After the legislature settled on transferring $80 million from the Education Trust Fund to the General Fund, some in the education community were confused by statements of support for that decision coming from Alabama’s State Superintendent of Education, Dr. Tommy Bice.
Those statements of support came via Twitter and in an interview with a Birmingham television station.
While it may not be evident from some current messaging conf comm report has positive potential for k-12 urge legislators to support!!
— Tommy Bice (@tbice) September 15, 2015
While the interview gave more context than the tweet, it appeared there might be more to the story.
So I asked Bice why he supported the transfer.
Here’s what Bice had to say this morning in an e-mail response to the question of why he supported the transfer:
To the question posed to me earlier today as to why I supported the transfer of $80 million to help the General Fund, context is everything. First, the plan I originally supported and the one I support today contains multiple parts that lead to a better funded ETF [Education Trust Fund] overall. At the end of the day, that is what we have albeit with an $80M transfer. To consider any monetary transfer without the prior passed revenue measures to use as back-fill along with an adjusted rolling reserve account would have not been supported by me, nor other education advocates.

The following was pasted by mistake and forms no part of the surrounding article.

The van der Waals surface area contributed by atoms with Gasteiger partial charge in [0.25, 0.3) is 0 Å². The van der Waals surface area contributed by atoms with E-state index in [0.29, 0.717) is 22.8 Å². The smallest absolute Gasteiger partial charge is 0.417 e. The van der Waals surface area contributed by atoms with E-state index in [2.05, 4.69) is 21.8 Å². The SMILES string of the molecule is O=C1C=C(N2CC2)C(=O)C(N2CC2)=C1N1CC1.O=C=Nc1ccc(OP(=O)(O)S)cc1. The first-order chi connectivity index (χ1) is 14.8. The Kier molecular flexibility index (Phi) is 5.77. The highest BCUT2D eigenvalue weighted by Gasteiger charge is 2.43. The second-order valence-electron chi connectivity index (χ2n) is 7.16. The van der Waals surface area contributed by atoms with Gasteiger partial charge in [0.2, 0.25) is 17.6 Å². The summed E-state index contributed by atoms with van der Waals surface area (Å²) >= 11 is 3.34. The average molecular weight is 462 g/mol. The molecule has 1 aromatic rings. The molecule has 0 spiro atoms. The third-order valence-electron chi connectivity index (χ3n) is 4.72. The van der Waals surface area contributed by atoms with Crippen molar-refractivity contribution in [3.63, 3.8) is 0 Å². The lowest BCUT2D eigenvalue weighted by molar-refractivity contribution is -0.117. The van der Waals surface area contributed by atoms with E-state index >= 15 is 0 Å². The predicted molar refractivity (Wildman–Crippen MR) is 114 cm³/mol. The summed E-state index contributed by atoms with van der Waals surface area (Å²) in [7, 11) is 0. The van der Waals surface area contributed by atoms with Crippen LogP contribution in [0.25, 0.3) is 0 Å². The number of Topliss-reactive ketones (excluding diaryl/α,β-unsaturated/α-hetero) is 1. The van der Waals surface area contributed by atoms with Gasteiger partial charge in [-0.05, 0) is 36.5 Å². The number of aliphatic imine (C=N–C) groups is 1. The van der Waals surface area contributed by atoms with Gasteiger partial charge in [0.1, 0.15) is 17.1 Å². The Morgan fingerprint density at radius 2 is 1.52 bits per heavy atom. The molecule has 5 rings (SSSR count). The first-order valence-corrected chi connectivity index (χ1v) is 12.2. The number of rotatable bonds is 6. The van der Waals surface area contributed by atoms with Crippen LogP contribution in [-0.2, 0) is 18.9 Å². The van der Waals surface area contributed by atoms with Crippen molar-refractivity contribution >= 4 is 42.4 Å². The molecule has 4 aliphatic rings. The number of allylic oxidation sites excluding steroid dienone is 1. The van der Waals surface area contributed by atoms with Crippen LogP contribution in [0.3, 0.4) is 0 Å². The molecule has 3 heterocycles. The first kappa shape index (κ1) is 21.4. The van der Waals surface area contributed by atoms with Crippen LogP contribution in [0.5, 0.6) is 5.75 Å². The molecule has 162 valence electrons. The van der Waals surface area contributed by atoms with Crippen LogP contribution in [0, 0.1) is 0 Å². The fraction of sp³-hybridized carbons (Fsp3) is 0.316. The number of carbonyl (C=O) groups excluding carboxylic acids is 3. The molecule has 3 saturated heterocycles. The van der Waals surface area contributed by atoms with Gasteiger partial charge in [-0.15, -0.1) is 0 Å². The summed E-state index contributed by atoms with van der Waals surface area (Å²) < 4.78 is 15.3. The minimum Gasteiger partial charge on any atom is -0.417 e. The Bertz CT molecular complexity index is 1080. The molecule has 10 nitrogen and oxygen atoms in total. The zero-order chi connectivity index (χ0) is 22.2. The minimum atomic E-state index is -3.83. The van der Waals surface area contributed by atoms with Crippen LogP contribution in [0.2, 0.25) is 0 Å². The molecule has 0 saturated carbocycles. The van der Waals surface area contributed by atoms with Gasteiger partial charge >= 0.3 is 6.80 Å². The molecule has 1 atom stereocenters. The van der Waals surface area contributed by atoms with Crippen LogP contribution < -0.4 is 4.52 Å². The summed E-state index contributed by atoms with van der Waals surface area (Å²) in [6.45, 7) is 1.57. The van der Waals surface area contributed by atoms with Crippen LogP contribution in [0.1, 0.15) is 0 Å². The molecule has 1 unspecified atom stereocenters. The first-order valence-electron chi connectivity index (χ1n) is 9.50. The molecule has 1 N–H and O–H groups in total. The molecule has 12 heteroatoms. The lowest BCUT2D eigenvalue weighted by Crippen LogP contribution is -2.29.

As you are aware, the education community was asked and willingly came to the table to agree upon some measures to help a strapped General Fund during this Second Special Session. The original proposals handled by Rep. Poole and passed by the House had a one-time $50M going to the General Fund from the Budget Stabilization as part of some of the rolling reserve modifications and a transfer of ALL of our portion of Use Tax (75%) being redistributed to the General Fund ALONG WITH the transfer of General Fund obligations currently being funded in the ETF.
When the Senate amended the two bills to take $100M from education, ALL of our Use Tax and NONE of the General Fund obligations, we knew that some compromising had to be done since those terms were unacceptable to Rep. Poole, the education community, other public education supporters in the legislature and myself. Allowing modifications to the Rolling Reserve and amending Use Tax distributions, while not ideal, allows for education to maintain its budgetary autonomy while also be a good Samaritan for the state’s General Fund.
Going forward, with these two bills working together, and with the availability of back-fill revenue measures passed during the first Special Session to initially help to recoup some of the $80M redistributed to the General Fund, K-12 is in a position to recover lost resources as well as garner the benefits of any positive financial returns in the future. While things at this point look promising and lost revenues for the ETF we believe kept to a minimum, at this juncture it would not be prudent for the State Department of Education to speculate on hard numbers as this two-bill package, other revenue raising measures and a General Fund have not yet been transmitted or signed by the Governor.
Though at this moment, the details are still being sorted out, we hope to break down HB29 and HB30 and how exactly education dollars could be affected. Stay tuned.